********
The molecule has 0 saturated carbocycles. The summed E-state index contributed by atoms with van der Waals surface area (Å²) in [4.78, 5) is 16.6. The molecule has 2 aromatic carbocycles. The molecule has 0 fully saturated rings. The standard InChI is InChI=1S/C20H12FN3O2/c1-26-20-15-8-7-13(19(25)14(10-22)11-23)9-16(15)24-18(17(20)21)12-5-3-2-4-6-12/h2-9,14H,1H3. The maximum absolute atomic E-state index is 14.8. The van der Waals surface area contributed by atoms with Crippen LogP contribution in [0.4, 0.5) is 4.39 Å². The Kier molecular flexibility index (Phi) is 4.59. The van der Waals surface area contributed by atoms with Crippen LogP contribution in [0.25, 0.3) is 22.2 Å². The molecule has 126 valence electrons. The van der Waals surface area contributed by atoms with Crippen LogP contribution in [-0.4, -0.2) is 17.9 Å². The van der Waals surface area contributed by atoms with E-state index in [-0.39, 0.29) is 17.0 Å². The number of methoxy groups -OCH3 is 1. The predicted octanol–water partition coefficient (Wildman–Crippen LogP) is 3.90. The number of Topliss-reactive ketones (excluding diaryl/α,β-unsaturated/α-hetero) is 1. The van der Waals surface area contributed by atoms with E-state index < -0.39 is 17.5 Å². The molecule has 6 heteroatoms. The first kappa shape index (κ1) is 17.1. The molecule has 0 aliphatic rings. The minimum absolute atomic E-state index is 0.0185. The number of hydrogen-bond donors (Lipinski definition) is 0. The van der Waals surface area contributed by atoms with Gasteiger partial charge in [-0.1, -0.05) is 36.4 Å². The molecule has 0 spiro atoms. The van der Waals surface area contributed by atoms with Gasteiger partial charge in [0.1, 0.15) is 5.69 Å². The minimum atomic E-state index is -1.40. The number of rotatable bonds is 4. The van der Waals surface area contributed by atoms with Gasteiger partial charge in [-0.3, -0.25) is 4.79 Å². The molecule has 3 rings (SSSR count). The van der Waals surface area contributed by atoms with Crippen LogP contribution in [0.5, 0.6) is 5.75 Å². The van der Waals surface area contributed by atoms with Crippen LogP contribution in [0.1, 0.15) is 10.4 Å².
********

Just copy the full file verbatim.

The molecule has 0 saturated carbocycles. The summed E-state index contributed by atoms with van der Waals surface area (Å²) in [4.78, 5) is 16.6. The molecule has 2 aromatic carbocycles. The molecule has 0 fully saturated rings. The standard InChI is InChI=1S/C20H12FN3O2/c1-26-20-15-8-7-13(19(25)14(10-22)11-23)9-16(15)24-18(17(20)21)12-5-3-2-4-6-12/h2-9,14H,1H3. The maximum absolute atomic E-state index is 14.8. The van der Waals surface area contributed by atoms with Crippen LogP contribution in [0.4, 0.5) is 4.39 Å². The Kier molecular flexibility index (Phi) is 4.59. The van der Waals surface area contributed by atoms with Crippen LogP contribution in [0.25, 0.3) is 22.2 Å². The molecule has 126 valence electrons. The van der Waals surface area contributed by atoms with Crippen LogP contribution in [-0.4, -0.2) is 17.9 Å². The van der Waals surface area contributed by atoms with E-state index in [-0.39, 0.29) is 17.0 Å². The number of methoxy groups -OCH3 is 1. The predicted octanol–water partition coefficient (Wildman–Crippen LogP) is 3.90. The number of Topliss-reactive ketones (excluding diaryl/α,β-unsaturated/α-hetero) is 1. The van der Waals surface area contributed by atoms with E-state index < -0.39 is 17.5 Å². The molecule has 6 heteroatoms. The first kappa shape index (κ1) is 17.1. The molecule has 0 aliphatic rings. The minimum absolute atomic E-state index is 0.0185. The number of hydrogen-bond donors (Lipinski definition) is 0. The van der Waals surface area contributed by atoms with Gasteiger partial charge in [-0.1, -0.05) is 36.4 Å². The molecule has 0 spiro atoms. The van der Waals surface area contributed by atoms with Gasteiger partial charge in [0.1, 0.15) is 5.69 Å². The minimum atomic E-state index is -1.40. The number of rotatable bonds is 4. The van der Waals surface area contributed by atoms with Gasteiger partial charge in [-0.3, -0.25) is 4.79 Å². The molecule has 3 rings (SSSR count). The van der Waals surface area contributed by atoms with Crippen LogP contribution in [0.5, 0.6) is 5.75 Å². The van der Waals surface area contributed by atoms with Crippen LogP contribution in [0.1, 0.15) is 10.4 Å².